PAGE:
Other than its retention of the Aquatic Park Sailing Club, this revised plan, to all intents and purposes, acceded to the Friends of the Spit position. In addition to the pressure of Friends of the Spit, which sufficiently delayed the planning exercise until the important findings of the Royal Commission could come forward, the downswing in the economy of 1990 meant that schemes of the magnitude proposed by the MTRCA were unlikely to proceed. Faced with cutbacks, the low cost option originally proposed by Friends of the Spit made enormous sense. The revised plan gained acceptance by the Minister in 1995. Friends of the Spit gave its support to the plan, with the exception of the retention of the Aquatic Park Sailing Club in Embayment “C”.
The Spit is land in evolution. In another 20 or 30 years its physical appearance will be much different than it is now. In opposition to one MTRCA senior staffer’s desire that he wanted to go down to the park and see it “finished”, Friends of the Spit hope that the park and its natural component will be ever-changing and evolving.
In any successful citizen’s advocacy group, there are guiding principles. These positions shaped the battle that saved the Leslie Street Spit and led to the organization’s ultimate success.
These activities positioned the group as people who were more than just a shrill one-note opposition. By taking a positive role of stewardship, one becomes a much more serious contending force. It’s very hard for a proponent to dismiss an opposition group if each time you appear, you are able to make note of a new publication or pass out a new brochure that is more than just an advocacy pamphlet but is indeed a researched document. Friends of the Spit received the 1996 Ontario Association of Landscape Architects Service to the Environment Award, in recognition of its advocacy and stewardship.
Friends of the Spit have learned one more item: to be ever vigilant. There is always a threat. In April 1996, four days before it was to be approved by City Council, Friends of the Spit learned that an 18 acre “Golf Academy”, driving range and mini-putt were scheduled for the baselands of the Spit: lands which have an environmentally significant area designation and which support a wide variety of bird species, herpetiles, and other flora and fauna. By a mass campaign of letter writing and delegations, Friends of the Spit and supporters were able to get the issue sent back to Executive Committee. Executive Committee voted 5 to 1 to disallow the Golf Academy, a decision which was later supported unanimously by City Council.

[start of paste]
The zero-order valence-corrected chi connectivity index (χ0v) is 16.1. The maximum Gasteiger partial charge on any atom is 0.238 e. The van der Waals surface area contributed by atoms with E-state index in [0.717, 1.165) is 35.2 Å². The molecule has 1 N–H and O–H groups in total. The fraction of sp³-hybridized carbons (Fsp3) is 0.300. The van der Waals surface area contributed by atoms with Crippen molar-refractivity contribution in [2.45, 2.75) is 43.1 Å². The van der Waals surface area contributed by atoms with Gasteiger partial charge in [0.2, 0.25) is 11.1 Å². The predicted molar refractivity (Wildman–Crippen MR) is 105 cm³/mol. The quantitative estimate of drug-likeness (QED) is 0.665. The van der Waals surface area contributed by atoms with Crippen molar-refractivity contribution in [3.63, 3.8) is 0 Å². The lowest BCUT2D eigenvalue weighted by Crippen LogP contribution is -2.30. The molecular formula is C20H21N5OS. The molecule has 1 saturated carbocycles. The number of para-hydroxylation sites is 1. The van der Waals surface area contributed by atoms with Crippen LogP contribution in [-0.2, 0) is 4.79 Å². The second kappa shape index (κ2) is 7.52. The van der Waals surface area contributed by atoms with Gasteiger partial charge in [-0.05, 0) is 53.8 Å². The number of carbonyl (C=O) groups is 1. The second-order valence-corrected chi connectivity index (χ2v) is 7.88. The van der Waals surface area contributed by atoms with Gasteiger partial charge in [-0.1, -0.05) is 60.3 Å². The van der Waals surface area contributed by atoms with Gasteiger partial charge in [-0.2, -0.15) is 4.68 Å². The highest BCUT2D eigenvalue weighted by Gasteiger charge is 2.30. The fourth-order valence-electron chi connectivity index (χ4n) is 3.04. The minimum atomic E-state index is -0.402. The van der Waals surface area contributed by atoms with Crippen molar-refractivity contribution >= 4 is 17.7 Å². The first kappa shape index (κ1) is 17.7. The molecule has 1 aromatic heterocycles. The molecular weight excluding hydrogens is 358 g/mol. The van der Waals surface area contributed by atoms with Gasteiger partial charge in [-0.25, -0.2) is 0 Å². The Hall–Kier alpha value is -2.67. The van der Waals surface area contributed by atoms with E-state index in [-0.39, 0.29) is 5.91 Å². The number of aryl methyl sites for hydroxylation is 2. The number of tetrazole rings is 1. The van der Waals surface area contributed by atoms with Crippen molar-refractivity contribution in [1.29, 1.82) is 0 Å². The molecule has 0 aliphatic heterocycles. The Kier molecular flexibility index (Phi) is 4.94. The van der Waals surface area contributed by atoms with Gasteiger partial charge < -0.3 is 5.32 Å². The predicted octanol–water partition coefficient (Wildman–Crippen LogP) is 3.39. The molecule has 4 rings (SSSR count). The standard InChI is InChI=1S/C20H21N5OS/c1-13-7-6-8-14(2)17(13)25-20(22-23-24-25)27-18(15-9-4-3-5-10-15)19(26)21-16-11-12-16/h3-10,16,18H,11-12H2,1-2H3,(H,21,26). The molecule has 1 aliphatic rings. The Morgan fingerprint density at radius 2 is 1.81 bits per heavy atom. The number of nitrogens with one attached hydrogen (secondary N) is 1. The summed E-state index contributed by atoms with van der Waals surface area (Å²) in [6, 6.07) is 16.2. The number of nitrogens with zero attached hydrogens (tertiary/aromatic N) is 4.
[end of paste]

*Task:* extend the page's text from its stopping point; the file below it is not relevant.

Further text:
It is important to note that without vigilance by citizen’s groups, schemes such as this would be approved. In this instance, The Waterfront Trust and City Council had little problem with the proposal until objections were raised by Friends of the Spit and their supporters. Interestingly the MTRCA had never been advised of this golf scheme; so despite years and years of work, a proponent, helped by the City of Toronto Economic Development Corporation (a corporation owned by the City of Toronto) attempted suddenly to gain permission for a use as detrimental as a Golf Academy. So in the final analysis, vigilance.
The book, illustrated with numerous maps and photographs, will interest any Toronto history buff. It is available at some Toronto Public Libraries. Click here for more information.
FOS MEMBERSHIP FORM
Household $8.00 (2 or more at the same address)
Print the FOS Membership Form and mail with your cheque to:
Friends of the Spit
P.O. Box 51518
2140A Queen St. East
Toronto, Ontario M4E 3V7
FOS does not sell, trade, or share its mailing and email list.
Quotable Quote: from National Geographic, Best City Weekends 2013, pp 118-119
“One of the great things about Toronto is the proximity of urbanity to wilderness, which is very rare in continental North America,” says author Stephen Marche, who set his first novel in Toronto. The city is woven with ravines, their coiling pathways busy with joggers and happy dogs (rabbits, foxes, and owls make cameo appearances). But Marche’s favorite green corner is the Leslie Street Spit, a place rarely traversed even by natives. Poking into Lake Ontario, the three-mile-long peninsula served initially as a landfill, but has now flourished into a wildflower-speckled sanctuary for more than 300 species of birds, from the yellow warbler to the snowy owl. “The spit is one of the most remarkable parts of Toronto and is a great metaphor for the city itself: What began basically as a garbage dump unexpectedly turned into a beautiful place,” says Marche.